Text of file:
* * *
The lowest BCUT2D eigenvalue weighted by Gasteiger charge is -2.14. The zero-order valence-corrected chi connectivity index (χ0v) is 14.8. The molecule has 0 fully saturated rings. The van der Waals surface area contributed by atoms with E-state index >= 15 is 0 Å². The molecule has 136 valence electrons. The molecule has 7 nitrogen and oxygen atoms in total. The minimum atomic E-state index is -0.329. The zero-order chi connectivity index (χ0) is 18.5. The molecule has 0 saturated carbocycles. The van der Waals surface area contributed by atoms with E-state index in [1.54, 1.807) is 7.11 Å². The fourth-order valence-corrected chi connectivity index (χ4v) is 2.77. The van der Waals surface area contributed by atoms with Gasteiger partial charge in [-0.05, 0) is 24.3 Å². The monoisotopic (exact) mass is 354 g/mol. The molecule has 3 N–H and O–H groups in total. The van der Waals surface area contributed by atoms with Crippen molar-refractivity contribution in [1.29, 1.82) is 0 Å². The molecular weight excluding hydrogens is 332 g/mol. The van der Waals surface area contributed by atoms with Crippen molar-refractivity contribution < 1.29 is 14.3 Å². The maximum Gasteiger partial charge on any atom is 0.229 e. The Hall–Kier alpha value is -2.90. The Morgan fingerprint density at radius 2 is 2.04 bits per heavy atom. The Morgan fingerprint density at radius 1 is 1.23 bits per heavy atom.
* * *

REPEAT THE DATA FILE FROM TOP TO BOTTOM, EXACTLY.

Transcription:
The lowest BCUT2D eigenvalue weighted by Gasteiger charge is -2.14. The zero-order valence-corrected chi connectivity index (χ0v) is 14.8. The molecule has 0 fully saturated rings. The van der Waals surface area contributed by atoms with E-state index >= 15 is 0 Å². The molecule has 136 valence electrons. The molecule has 7 nitrogen and oxygen atoms in total. The minimum atomic E-state index is -0.329. The zero-order chi connectivity index (χ0) is 18.5. The molecule has 0 saturated carbocycles. The van der Waals surface area contributed by atoms with E-state index in [1.54, 1.807) is 7.11 Å². The fourth-order valence-corrected chi connectivity index (χ4v) is 2.77. The van der Waals surface area contributed by atoms with Gasteiger partial charge in [-0.05, 0) is 24.3 Å². The monoisotopic (exact) mass is 354 g/mol. The molecule has 3 N–H and O–H groups in total. The van der Waals surface area contributed by atoms with Crippen molar-refractivity contribution in [1.29, 1.82) is 0 Å². The molecular weight excluding hydrogens is 332 g/mol. The van der Waals surface area contributed by atoms with Crippen molar-refractivity contribution < 1.29 is 14.3 Å². The maximum Gasteiger partial charge on any atom is 0.229 e. The Hall–Kier alpha value is -2.90. The Morgan fingerprint density at radius 2 is 2.04 bits per heavy atom. The Morgan fingerprint density at radius 1 is 1.23 bits per heavy atom.